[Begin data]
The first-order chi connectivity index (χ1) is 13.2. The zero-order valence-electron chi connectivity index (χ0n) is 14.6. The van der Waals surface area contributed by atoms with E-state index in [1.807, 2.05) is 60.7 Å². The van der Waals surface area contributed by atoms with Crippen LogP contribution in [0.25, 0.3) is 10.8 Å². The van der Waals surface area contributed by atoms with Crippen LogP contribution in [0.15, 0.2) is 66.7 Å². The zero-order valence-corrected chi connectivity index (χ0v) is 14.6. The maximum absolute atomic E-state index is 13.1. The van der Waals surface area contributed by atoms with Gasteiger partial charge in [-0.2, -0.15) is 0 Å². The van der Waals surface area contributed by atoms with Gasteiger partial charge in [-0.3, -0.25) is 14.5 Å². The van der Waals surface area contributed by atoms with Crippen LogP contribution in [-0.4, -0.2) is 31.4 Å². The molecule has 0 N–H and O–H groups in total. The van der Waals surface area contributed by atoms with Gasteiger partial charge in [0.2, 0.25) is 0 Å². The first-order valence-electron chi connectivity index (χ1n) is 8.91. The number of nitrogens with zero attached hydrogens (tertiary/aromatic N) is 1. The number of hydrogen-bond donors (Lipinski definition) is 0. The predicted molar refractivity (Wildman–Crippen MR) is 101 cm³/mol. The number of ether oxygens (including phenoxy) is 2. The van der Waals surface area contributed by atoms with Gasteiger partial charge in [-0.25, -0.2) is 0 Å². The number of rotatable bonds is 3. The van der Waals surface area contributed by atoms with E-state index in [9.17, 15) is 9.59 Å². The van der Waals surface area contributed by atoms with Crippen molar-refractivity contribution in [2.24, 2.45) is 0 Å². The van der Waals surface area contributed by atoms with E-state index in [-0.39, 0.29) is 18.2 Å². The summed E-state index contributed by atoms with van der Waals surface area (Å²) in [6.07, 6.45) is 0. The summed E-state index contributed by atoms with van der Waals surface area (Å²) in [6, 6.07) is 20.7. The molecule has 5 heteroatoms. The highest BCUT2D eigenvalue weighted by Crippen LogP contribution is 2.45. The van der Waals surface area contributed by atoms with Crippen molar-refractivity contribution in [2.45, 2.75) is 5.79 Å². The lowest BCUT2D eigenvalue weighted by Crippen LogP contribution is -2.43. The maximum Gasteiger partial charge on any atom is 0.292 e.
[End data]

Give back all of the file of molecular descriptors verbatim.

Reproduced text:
The first-order chi connectivity index (χ1) is 13.2. The zero-order valence-electron chi connectivity index (χ0n) is 14.6. The van der Waals surface area contributed by atoms with E-state index in [1.807, 2.05) is 60.7 Å². The van der Waals surface area contributed by atoms with Crippen LogP contribution in [0.25, 0.3) is 10.8 Å². The van der Waals surface area contributed by atoms with Crippen LogP contribution in [0.15, 0.2) is 66.7 Å². The zero-order valence-corrected chi connectivity index (χ0v) is 14.6. The maximum absolute atomic E-state index is 13.1. The van der Waals surface area contributed by atoms with Gasteiger partial charge in [-0.2, -0.15) is 0 Å². The van der Waals surface area contributed by atoms with Gasteiger partial charge in [-0.3, -0.25) is 14.5 Å². The van der Waals surface area contributed by atoms with Crippen LogP contribution in [-0.4, -0.2) is 31.4 Å². The molecule has 0 N–H and O–H groups in total. The van der Waals surface area contributed by atoms with Gasteiger partial charge in [0.2, 0.25) is 0 Å². The first-order valence-electron chi connectivity index (χ1n) is 8.91. The number of nitrogens with zero attached hydrogens (tertiary/aromatic N) is 1. The number of hydrogen-bond donors (Lipinski definition) is 0. The predicted molar refractivity (Wildman–Crippen MR) is 101 cm³/mol. The number of ether oxygens (including phenoxy) is 2. The van der Waals surface area contributed by atoms with Gasteiger partial charge in [-0.25, -0.2) is 0 Å². The number of rotatable bonds is 3. The van der Waals surface area contributed by atoms with E-state index in [9.17, 15) is 9.59 Å². The van der Waals surface area contributed by atoms with Crippen molar-refractivity contribution in [2.24, 2.45) is 0 Å². The van der Waals surface area contributed by atoms with E-state index in [-0.39, 0.29) is 18.2 Å². The summed E-state index contributed by atoms with van der Waals surface area (Å²) in [6.07, 6.45) is 0. The summed E-state index contributed by atoms with van der Waals surface area (Å²) in [6, 6.07) is 20.7. The molecule has 5 heteroatoms. The highest BCUT2D eigenvalue weighted by Crippen LogP contribution is 2.45. The van der Waals surface area contributed by atoms with Crippen molar-refractivity contribution in [2.45, 2.75) is 5.79 Å². The lowest BCUT2D eigenvalue weighted by Crippen LogP contribution is -2.43. The maximum Gasteiger partial charge on any atom is 0.292 e.